Coming into Ohio State’s game against Western Kentucky on Saturday, the expectations outside the program were that the Buckeyes were likely going to give up some points and yards to the Hilltoppers’ fast-paced passing attack.
After all, this was going to be the first real passing attack they had seen. Starting the season against run-based attacks like Indiana and Youngstown State didn’t really give anybody a good look at how the Buckeyes would handle the complete opposite from WKU.
There wasn’t necessarily a concern that Ohio State would be in any kind of danger, but just that yards were a given because you can’t play against that kind of hectic attack without making some mistakes.
And given some missed tackles and bad angles the week prior against Youngstown State, a few more mistakes in this game would not have been unusual.
But none of that happened, which means that maybe it’s the Buckeye defense that’s unusual.
Ohio State’s defense held a Western Kentucky passing offense that led the nation in yards the last two years to just 204 yards on Saturday. They also held them to just 10 points, which is the lowest total for the Hilltoppers since the 2020 season.
The Buckeyes weren’t perfect in this game, but perfection was never going to happen. Defenders were going to be put on islands all game long, but those defenders built huts, made some coconut drinks, and enjoyed a nice day at the beach.
Cornerback Denzel Burke broke up a pair of passes as teams continue to throw at him for some reason. You may as well call him “Double Yellow Lines” because there is no passing allowed when he’s around. Burke has broken up four passes and intercepted another. And let’s not forget his forced fumble on Saturday that led to a touchdown recovery for defensive tackle Tyleik Williams.
Ohio State’s secondary came into this game with questions. Free safety Josh Proctor has always been known as a big hitter, but it was his coverage on Saturday that made the biggest impact. He also had a pair of pass breakups, including coverage on a deep shot to the ultra-productive Malachi Corley.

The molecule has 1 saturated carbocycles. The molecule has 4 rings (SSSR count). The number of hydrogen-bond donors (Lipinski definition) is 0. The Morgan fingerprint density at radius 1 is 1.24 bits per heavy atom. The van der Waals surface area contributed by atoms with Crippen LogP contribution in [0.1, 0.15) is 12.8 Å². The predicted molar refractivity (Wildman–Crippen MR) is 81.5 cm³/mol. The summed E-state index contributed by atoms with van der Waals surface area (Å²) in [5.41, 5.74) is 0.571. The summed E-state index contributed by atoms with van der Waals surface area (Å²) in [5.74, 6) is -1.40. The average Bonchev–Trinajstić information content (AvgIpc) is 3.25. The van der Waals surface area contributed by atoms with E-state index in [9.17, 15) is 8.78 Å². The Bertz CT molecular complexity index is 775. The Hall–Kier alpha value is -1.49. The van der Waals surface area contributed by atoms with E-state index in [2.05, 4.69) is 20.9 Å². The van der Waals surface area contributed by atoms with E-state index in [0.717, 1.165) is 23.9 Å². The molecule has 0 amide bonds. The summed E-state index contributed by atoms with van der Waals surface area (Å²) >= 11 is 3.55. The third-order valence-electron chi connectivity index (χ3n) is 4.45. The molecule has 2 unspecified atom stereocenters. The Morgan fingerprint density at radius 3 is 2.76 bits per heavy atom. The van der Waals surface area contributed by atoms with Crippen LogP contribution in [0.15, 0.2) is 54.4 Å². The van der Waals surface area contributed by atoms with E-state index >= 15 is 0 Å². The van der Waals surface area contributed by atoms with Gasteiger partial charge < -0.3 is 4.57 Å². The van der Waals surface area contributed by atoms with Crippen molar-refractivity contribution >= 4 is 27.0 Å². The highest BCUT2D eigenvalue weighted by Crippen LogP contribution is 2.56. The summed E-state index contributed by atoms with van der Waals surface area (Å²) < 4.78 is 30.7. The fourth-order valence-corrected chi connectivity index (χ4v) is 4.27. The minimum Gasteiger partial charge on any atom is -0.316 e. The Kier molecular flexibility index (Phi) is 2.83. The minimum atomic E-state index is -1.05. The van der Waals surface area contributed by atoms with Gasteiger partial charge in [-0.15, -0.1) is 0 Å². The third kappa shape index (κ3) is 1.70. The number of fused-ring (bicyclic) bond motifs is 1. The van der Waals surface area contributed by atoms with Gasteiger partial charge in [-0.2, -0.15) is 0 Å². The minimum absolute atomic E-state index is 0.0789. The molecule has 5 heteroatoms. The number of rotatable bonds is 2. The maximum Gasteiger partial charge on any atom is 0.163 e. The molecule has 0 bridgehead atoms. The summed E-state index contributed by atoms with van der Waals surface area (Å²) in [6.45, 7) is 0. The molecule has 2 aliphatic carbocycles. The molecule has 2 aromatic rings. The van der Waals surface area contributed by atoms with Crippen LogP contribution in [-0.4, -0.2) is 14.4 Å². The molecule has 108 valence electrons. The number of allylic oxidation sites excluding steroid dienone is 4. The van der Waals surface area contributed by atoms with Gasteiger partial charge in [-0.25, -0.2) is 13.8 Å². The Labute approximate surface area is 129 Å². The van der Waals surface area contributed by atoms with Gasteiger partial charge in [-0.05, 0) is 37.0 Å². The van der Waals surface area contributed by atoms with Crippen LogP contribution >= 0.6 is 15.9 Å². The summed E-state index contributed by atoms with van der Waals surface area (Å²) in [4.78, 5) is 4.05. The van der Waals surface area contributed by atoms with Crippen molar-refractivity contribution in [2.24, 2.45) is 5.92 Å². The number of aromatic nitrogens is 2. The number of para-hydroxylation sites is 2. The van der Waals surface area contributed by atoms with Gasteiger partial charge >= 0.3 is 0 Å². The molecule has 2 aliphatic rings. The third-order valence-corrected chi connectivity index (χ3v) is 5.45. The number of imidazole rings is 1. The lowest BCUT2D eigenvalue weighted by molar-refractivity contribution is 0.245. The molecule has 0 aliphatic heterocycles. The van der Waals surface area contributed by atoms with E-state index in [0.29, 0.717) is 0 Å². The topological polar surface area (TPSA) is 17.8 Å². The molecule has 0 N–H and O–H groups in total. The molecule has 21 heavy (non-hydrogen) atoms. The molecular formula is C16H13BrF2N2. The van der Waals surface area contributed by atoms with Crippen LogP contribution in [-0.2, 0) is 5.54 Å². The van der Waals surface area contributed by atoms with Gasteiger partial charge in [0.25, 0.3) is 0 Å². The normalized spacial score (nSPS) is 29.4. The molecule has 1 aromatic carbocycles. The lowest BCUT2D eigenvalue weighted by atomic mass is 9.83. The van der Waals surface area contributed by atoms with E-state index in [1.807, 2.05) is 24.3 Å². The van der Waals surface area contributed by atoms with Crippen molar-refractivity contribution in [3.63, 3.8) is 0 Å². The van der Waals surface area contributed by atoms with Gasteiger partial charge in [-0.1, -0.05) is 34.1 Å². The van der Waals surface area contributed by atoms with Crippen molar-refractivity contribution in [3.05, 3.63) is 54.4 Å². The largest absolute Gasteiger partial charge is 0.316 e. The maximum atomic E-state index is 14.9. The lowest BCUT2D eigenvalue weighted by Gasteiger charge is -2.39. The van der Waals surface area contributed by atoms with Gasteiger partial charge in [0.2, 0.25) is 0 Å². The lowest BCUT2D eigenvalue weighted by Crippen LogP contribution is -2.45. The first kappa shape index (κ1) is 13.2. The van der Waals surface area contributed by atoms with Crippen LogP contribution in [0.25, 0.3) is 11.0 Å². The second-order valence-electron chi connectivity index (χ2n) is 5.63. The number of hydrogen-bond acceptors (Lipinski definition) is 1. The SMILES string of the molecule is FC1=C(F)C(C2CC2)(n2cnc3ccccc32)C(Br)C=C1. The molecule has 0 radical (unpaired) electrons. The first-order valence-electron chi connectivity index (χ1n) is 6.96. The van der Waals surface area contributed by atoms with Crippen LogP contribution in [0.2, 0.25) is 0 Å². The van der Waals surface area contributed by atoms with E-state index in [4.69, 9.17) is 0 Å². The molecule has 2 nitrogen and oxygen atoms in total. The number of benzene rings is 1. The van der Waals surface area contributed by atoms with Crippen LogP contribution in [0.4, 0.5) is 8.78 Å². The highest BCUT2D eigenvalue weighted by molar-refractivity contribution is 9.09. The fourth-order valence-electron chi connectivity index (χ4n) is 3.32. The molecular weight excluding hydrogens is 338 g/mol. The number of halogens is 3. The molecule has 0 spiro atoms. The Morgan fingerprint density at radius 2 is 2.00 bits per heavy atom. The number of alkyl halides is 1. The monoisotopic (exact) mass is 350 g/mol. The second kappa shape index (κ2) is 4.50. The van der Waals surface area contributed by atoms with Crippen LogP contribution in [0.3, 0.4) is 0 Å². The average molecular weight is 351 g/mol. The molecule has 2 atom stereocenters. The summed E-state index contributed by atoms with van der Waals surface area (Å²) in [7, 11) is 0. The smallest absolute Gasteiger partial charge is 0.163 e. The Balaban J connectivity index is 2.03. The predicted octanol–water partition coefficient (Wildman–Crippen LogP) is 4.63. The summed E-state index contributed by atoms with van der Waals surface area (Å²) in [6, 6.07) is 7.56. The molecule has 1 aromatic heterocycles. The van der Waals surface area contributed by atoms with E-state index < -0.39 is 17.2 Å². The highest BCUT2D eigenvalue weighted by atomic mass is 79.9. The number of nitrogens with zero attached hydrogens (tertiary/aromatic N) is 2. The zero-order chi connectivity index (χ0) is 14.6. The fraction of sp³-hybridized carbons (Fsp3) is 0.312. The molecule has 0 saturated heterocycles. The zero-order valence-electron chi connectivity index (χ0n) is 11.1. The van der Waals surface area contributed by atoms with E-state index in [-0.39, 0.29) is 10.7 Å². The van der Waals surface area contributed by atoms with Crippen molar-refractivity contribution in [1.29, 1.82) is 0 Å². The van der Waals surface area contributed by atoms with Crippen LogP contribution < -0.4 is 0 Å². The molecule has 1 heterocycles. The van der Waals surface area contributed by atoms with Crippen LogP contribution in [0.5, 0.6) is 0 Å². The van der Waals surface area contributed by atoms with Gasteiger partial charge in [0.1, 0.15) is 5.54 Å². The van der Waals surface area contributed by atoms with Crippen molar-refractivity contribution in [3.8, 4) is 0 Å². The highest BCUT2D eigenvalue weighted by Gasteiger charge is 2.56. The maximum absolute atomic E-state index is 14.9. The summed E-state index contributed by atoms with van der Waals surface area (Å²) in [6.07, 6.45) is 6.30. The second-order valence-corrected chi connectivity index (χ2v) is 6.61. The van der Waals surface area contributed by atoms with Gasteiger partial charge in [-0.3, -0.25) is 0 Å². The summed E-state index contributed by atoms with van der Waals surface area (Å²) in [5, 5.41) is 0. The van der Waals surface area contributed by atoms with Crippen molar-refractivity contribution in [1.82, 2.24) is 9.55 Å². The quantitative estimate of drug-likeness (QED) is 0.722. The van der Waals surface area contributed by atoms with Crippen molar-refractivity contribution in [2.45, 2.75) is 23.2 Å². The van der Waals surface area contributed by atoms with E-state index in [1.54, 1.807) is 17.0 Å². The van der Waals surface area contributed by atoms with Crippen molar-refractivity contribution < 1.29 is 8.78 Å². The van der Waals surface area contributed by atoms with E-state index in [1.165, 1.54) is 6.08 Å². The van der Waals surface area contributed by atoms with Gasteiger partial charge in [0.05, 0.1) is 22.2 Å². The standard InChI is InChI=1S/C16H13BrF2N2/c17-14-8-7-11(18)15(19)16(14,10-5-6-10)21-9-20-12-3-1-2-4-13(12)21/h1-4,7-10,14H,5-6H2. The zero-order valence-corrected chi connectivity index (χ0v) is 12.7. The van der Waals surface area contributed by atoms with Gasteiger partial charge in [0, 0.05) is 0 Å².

Corley had 101 catches for 1,293 yards in 2022, so the Buckeyes were well aware of what was coming to town on Saturday. Western Kentucky moved Corley all around and tried to get him the ball in every way they could. He matched up with just about every member of the Ohio State secondary, but posted an unmemorable eight catches for 88 yards, including WKU’s lone touchdown.
There were also questions coming into this game about how Sonny Styles would match up with this offense. Against Youngstown State, the game plan defensively had Styles being replaced by Jordan Hancock at nickel on passing downs. Given that every down is essentially a passing down against Western Kentucky, it wasn’t exactly known how much Styles would play. But he did play, and he was matched up a number of times against Corley. He handled his own, just like everybody else.
Styles’ ability to defend a dangerous receiver like Corley was definitely a question coming into this game, but he answered in the affirmative repeatedly.
But he also had help from another question mark — the Ohio State defensive line’s ability to pressure the quarterback.
The Buckeyes only sacked the Western Kentucky quarterbacks twice in this game, but that was two more times than they’d been sacked this season. It was also the first time in five games that the Hilltoppers had allowed any sacks at all.
While the Ohio State defense may not have tackled WKU quarterback Austin Reed in the backfield much, they certainly harassed him to the point that he will be leaving a poor review about the service on Ohio Stadium’s Yelp page.
“Staff was extremely rude. Just trying to have a nice Saturday afternoon with my buddies. Would not recommend.”
You may look at the box score and not see much from defensive ends JT Tuimoloau and Jack Sawyer, but Austin Reed saw them both plenty.
As the pocket kept collapsing, he had to do more ducking than Michigan during COVID.
The Buckeyes also tackled well on the day. And the home run shots that were almost part of the game plan last year have been eschewed in favor of a bit more security.
To this point it has led to a defense that is No. 2 nationally in scoring defense (6.7 ppg), No. 3 in number of plays of 10+ yards allowed (21), No. 5 in number of plays of 20+ yards allowed (5), No. 8 in pass efficiency defense (93.79), No. 3 in total defense (223.7 ypg), and No. 2 in yards per play allowed (3.63).
But now comes the biggest test yet.
The Buckeyes will be in South Bend on Saturday for the biggest matchup of the weekend.
The Irish are ninth nationally in scoring at 46 points per game. They will test Ohio State in all of the ways they’ve already been tested — but with harder questions, and will also add a play-action game that will require even more discipline from this Buckeye secondary.
Will Ohio State be up to the challenge?
If there’s one thing we’ve learned about the Buckeye defense so far this year it’s that they’re pretty good test takers.
And they started studying for this one long before the Western Kentucky game.